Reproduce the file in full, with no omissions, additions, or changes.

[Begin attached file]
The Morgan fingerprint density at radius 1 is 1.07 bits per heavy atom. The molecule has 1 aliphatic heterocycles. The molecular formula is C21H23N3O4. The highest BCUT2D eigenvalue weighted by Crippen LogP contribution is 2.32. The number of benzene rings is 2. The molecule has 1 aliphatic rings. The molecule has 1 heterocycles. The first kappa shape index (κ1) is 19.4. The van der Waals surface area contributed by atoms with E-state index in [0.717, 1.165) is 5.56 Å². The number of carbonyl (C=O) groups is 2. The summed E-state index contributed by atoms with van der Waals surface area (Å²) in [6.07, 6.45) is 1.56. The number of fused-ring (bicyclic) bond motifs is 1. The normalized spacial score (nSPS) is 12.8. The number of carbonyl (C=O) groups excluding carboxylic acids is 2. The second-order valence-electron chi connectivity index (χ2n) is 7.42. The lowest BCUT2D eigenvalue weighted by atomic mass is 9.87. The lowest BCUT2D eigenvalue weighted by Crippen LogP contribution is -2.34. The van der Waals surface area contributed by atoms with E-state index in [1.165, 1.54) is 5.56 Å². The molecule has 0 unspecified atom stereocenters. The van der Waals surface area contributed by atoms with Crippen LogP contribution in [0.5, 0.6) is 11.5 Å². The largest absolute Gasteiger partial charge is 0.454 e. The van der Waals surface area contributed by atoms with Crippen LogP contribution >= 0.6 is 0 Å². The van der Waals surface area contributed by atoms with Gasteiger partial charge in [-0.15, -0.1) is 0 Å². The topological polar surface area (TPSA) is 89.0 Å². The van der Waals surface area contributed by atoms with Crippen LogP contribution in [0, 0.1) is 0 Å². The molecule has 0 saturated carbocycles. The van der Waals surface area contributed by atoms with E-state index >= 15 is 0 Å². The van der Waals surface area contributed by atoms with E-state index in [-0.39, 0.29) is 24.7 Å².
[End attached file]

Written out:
The Morgan fingerprint density at radius 1 is 1.07 bits per heavy atom. The molecule has 1 aliphatic heterocycles. The molecular formula is C21H23N3O4. The highest BCUT2D eigenvalue weighted by Crippen LogP contribution is 2.32. The number of benzene rings is 2. The molecule has 1 aliphatic rings. The molecule has 1 heterocycles. The first kappa shape index (κ1) is 19.4. The van der Waals surface area contributed by atoms with E-state index in [0.717, 1.165) is 5.56 Å². The number of carbonyl (C=O) groups is 2. The summed E-state index contributed by atoms with van der Waals surface area (Å²) in [6.07, 6.45) is 1.56. The number of fused-ring (bicyclic) bond motifs is 1. The normalized spacial score (nSPS) is 12.8. The number of carbonyl (C=O) groups excluding carboxylic acids is 2. The second-order valence-electron chi connectivity index (χ2n) is 7.42. The lowest BCUT2D eigenvalue weighted by atomic mass is 9.87. The lowest BCUT2D eigenvalue weighted by Crippen LogP contribution is -2.34. The van der Waals surface area contributed by atoms with E-state index in [1.165, 1.54) is 5.56 Å². The molecule has 0 unspecified atom stereocenters. The van der Waals surface area contributed by atoms with Crippen LogP contribution in [0.5, 0.6) is 11.5 Å². The largest absolute Gasteiger partial charge is 0.454 e. The van der Waals surface area contributed by atoms with Crippen LogP contribution >= 0.6 is 0 Å². The van der Waals surface area contributed by atoms with Gasteiger partial charge in [-0.15, -0.1) is 0 Å². The topological polar surface area (TPSA) is 89.0 Å². The van der Waals surface area contributed by atoms with Crippen LogP contribution in [0, 0.1) is 0 Å². The molecule has 0 saturated carbocycles. The van der Waals surface area contributed by atoms with E-state index >= 15 is 0 Å². The van der Waals surface area contributed by atoms with E-state index in [-0.39, 0.29) is 24.7 Å².